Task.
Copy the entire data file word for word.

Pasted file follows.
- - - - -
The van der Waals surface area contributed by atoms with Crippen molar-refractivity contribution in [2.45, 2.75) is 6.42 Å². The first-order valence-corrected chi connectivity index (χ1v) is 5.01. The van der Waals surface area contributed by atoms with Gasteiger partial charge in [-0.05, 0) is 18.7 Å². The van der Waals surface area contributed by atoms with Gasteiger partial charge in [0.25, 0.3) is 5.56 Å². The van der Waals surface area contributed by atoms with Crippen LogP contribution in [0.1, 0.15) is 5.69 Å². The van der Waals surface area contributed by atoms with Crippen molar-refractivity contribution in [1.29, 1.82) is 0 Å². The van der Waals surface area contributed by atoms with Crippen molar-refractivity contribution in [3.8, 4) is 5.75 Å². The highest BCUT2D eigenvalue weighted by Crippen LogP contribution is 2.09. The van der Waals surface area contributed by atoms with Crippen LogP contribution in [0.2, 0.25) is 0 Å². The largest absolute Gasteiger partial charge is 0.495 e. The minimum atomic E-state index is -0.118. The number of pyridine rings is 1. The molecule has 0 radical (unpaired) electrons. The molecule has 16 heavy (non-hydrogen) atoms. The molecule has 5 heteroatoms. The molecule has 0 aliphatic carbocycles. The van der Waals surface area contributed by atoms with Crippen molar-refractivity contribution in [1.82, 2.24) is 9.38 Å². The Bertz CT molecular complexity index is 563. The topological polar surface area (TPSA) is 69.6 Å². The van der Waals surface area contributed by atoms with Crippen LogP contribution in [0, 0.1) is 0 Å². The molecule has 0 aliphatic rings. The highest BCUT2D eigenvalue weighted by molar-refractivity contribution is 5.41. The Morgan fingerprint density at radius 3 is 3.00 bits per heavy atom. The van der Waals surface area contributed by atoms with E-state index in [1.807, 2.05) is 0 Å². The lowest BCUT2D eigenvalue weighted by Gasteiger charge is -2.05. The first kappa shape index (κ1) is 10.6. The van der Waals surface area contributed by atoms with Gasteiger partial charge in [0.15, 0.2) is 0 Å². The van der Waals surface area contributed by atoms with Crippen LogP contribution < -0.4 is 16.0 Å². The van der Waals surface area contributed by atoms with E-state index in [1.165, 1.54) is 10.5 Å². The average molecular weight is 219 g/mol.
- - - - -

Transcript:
The van der Waals surface area contributed by atoms with Crippen molar-refractivity contribution in [2.45, 2.75) is 6.42 Å². The first-order valence-corrected chi connectivity index (χ1v) is 5.01. The van der Waals surface area contributed by atoms with Gasteiger partial charge in [-0.05, 0) is 18.7 Å². The van der Waals surface area contributed by atoms with Gasteiger partial charge in [0.25, 0.3) is 5.56 Å². The van der Waals surface area contributed by atoms with Crippen LogP contribution in [0.1, 0.15) is 5.69 Å². The van der Waals surface area contributed by atoms with Crippen molar-refractivity contribution in [1.29, 1.82) is 0 Å². The van der Waals surface area contributed by atoms with Crippen molar-refractivity contribution in [3.8, 4) is 5.75 Å². The highest BCUT2D eigenvalue weighted by Crippen LogP contribution is 2.09. The van der Waals surface area contributed by atoms with Crippen LogP contribution in [0.2, 0.25) is 0 Å². The largest absolute Gasteiger partial charge is 0.495 e. The minimum atomic E-state index is -0.118. The number of pyridine rings is 1. The molecule has 0 radical (unpaired) electrons. The molecule has 16 heavy (non-hydrogen) atoms. The molecule has 5 heteroatoms. The molecule has 0 aliphatic carbocycles. The van der Waals surface area contributed by atoms with Crippen molar-refractivity contribution in [1.82, 2.24) is 9.38 Å². The Bertz CT molecular complexity index is 563. The topological polar surface area (TPSA) is 69.6 Å². The van der Waals surface area contributed by atoms with Crippen LogP contribution in [0, 0.1) is 0 Å². The molecule has 0 aliphatic rings. The highest BCUT2D eigenvalue weighted by molar-refractivity contribution is 5.41. The Morgan fingerprint density at radius 3 is 3.00 bits per heavy atom. The van der Waals surface area contributed by atoms with E-state index in [1.807, 2.05) is 0 Å². The lowest BCUT2D eigenvalue weighted by Gasteiger charge is -2.05. The first kappa shape index (κ1) is 10.6. The van der Waals surface area contributed by atoms with Gasteiger partial charge in [0.15, 0.2) is 0 Å². The van der Waals surface area contributed by atoms with Crippen LogP contribution < -0.4 is 16.0 Å². The van der Waals surface area contributed by atoms with E-state index in [1.165, 1.54) is 10.5 Å². The average molecular weight is 219 g/mol.